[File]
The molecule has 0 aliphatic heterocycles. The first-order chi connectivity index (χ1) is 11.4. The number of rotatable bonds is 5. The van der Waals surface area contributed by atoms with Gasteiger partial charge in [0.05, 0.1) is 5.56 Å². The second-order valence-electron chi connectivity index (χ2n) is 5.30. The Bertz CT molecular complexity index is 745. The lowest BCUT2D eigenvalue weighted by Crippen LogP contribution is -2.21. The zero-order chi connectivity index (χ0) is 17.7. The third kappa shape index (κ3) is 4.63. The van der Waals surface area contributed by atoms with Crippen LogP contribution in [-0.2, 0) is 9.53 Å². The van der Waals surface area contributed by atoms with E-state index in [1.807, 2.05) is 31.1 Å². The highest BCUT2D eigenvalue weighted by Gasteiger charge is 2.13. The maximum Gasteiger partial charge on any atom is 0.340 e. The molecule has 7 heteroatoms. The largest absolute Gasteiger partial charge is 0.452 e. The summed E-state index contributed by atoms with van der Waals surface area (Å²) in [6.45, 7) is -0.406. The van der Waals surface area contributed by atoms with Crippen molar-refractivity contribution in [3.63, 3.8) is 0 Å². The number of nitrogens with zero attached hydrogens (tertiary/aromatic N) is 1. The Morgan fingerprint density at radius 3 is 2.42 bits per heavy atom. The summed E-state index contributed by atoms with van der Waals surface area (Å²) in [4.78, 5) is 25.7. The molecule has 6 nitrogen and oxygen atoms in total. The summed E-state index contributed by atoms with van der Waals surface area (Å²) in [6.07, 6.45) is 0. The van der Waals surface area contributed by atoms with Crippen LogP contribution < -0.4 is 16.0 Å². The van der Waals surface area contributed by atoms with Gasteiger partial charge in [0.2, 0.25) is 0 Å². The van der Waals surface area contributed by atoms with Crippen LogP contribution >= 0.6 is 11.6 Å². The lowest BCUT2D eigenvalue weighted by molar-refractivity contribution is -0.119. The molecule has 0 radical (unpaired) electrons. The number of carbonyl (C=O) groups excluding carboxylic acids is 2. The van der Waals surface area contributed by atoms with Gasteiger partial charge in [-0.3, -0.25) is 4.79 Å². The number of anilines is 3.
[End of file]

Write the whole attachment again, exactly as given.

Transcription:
The molecule has 0 aliphatic heterocycles. The first-order chi connectivity index (χ1) is 11.4. The number of rotatable bonds is 5. The van der Waals surface area contributed by atoms with Gasteiger partial charge in [0.05, 0.1) is 5.56 Å². The second-order valence-electron chi connectivity index (χ2n) is 5.30. The Bertz CT molecular complexity index is 745. The lowest BCUT2D eigenvalue weighted by Crippen LogP contribution is -2.21. The zero-order chi connectivity index (χ0) is 17.7. The third kappa shape index (κ3) is 4.63. The van der Waals surface area contributed by atoms with Crippen LogP contribution in [-0.2, 0) is 9.53 Å². The van der Waals surface area contributed by atoms with E-state index in [1.807, 2.05) is 31.1 Å². The highest BCUT2D eigenvalue weighted by Gasteiger charge is 2.13. The maximum Gasteiger partial charge on any atom is 0.340 e. The molecule has 7 heteroatoms. The largest absolute Gasteiger partial charge is 0.452 e. The summed E-state index contributed by atoms with van der Waals surface area (Å²) in [6.45, 7) is -0.406. The van der Waals surface area contributed by atoms with Crippen molar-refractivity contribution in [3.63, 3.8) is 0 Å². The number of nitrogens with zero attached hydrogens (tertiary/aromatic N) is 1. The Morgan fingerprint density at radius 3 is 2.42 bits per heavy atom. The summed E-state index contributed by atoms with van der Waals surface area (Å²) in [4.78, 5) is 25.7. The molecule has 6 nitrogen and oxygen atoms in total. The summed E-state index contributed by atoms with van der Waals surface area (Å²) in [6.07, 6.45) is 0. The van der Waals surface area contributed by atoms with Crippen LogP contribution < -0.4 is 16.0 Å². The van der Waals surface area contributed by atoms with Gasteiger partial charge in [0.2, 0.25) is 0 Å². The van der Waals surface area contributed by atoms with Crippen LogP contribution >= 0.6 is 11.6 Å². The lowest BCUT2D eigenvalue weighted by molar-refractivity contribution is -0.119. The molecule has 0 radical (unpaired) electrons. The number of carbonyl (C=O) groups excluding carboxylic acids is 2. The van der Waals surface area contributed by atoms with Gasteiger partial charge in [-0.3, -0.25) is 4.79 Å². The number of anilines is 3.